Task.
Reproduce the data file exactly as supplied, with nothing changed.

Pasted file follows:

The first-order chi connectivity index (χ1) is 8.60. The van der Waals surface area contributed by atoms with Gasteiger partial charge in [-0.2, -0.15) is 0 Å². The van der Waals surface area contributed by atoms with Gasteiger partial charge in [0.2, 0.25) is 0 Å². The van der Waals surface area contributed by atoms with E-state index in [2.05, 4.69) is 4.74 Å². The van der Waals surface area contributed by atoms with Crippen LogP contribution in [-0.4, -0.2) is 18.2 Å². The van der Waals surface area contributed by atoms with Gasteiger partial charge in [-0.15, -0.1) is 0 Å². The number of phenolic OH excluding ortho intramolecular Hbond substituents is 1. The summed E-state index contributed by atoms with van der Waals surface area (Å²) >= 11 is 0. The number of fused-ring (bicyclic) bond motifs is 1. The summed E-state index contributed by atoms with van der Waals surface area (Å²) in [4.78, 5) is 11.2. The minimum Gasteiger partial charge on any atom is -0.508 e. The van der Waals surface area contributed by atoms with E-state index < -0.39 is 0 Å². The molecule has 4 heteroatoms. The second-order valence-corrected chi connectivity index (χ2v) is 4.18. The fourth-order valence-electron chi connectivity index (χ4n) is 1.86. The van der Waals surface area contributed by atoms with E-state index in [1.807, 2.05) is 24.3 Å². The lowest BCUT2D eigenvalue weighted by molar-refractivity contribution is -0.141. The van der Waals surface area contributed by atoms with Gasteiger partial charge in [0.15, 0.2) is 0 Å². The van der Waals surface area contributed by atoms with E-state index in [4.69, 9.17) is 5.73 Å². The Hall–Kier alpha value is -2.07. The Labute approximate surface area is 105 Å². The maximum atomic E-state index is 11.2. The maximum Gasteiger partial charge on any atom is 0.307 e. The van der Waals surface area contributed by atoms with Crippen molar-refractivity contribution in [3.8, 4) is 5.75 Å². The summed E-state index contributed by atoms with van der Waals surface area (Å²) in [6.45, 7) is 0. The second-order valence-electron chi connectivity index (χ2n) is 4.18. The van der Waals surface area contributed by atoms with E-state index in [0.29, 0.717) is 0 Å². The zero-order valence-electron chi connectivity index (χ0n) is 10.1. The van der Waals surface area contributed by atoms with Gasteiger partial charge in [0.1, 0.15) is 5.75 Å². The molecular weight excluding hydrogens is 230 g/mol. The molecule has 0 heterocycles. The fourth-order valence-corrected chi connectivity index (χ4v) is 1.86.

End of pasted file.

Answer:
The first-order chi connectivity index (χ1) is 8.60. The van der Waals surface area contributed by atoms with Gasteiger partial charge in [-0.2, -0.15) is 0 Å². The van der Waals surface area contributed by atoms with Gasteiger partial charge in [0.2, 0.25) is 0 Å². The van der Waals surface area contributed by atoms with E-state index in [2.05, 4.69) is 4.74 Å². The van der Waals surface area contributed by atoms with Crippen LogP contribution in [-0.4, -0.2) is 18.2 Å². The van der Waals surface area contributed by atoms with Gasteiger partial charge in [-0.15, -0.1) is 0 Å². The number of phenolic OH excluding ortho intramolecular Hbond substituents is 1. The summed E-state index contributed by atoms with van der Waals surface area (Å²) >= 11 is 0. The number of fused-ring (bicyclic) bond motifs is 1. The summed E-state index contributed by atoms with van der Waals surface area (Å²) in [4.78, 5) is 11.2. The minimum Gasteiger partial charge on any atom is -0.508 e. The van der Waals surface area contributed by atoms with E-state index < -0.39 is 0 Å². The molecule has 4 heteroatoms. The second-order valence-corrected chi connectivity index (χ2v) is 4.18. The fourth-order valence-electron chi connectivity index (χ4n) is 1.86. The van der Waals surface area contributed by atoms with E-state index in [1.807, 2.05) is 24.3 Å². The lowest BCUT2D eigenvalue weighted by molar-refractivity contribution is -0.141. The van der Waals surface area contributed by atoms with Gasteiger partial charge in [0.15, 0.2) is 0 Å². The van der Waals surface area contributed by atoms with E-state index in [4.69, 9.17) is 5.73 Å². The Hall–Kier alpha value is -2.07. The Labute approximate surface area is 105 Å². The maximum atomic E-state index is 11.2. The maximum Gasteiger partial charge on any atom is 0.307 e. The van der Waals surface area contributed by atoms with Crippen molar-refractivity contribution in [3.8, 4) is 5.75 Å². The summed E-state index contributed by atoms with van der Waals surface area (Å²) in [6.45, 7) is 0. The second-order valence-electron chi connectivity index (χ2n) is 4.18. The van der Waals surface area contributed by atoms with E-state index in [0.29, 0.717) is 0 Å². The zero-order valence-electron chi connectivity index (χ0n) is 10.1. The van der Waals surface area contributed by atoms with Gasteiger partial charge in [0.1, 0.15) is 5.75 Å². The molecular weight excluding hydrogens is 230 g/mol. The molecule has 0 heterocycles. The fourth-order valence-corrected chi connectivity index (χ4v) is 1.86.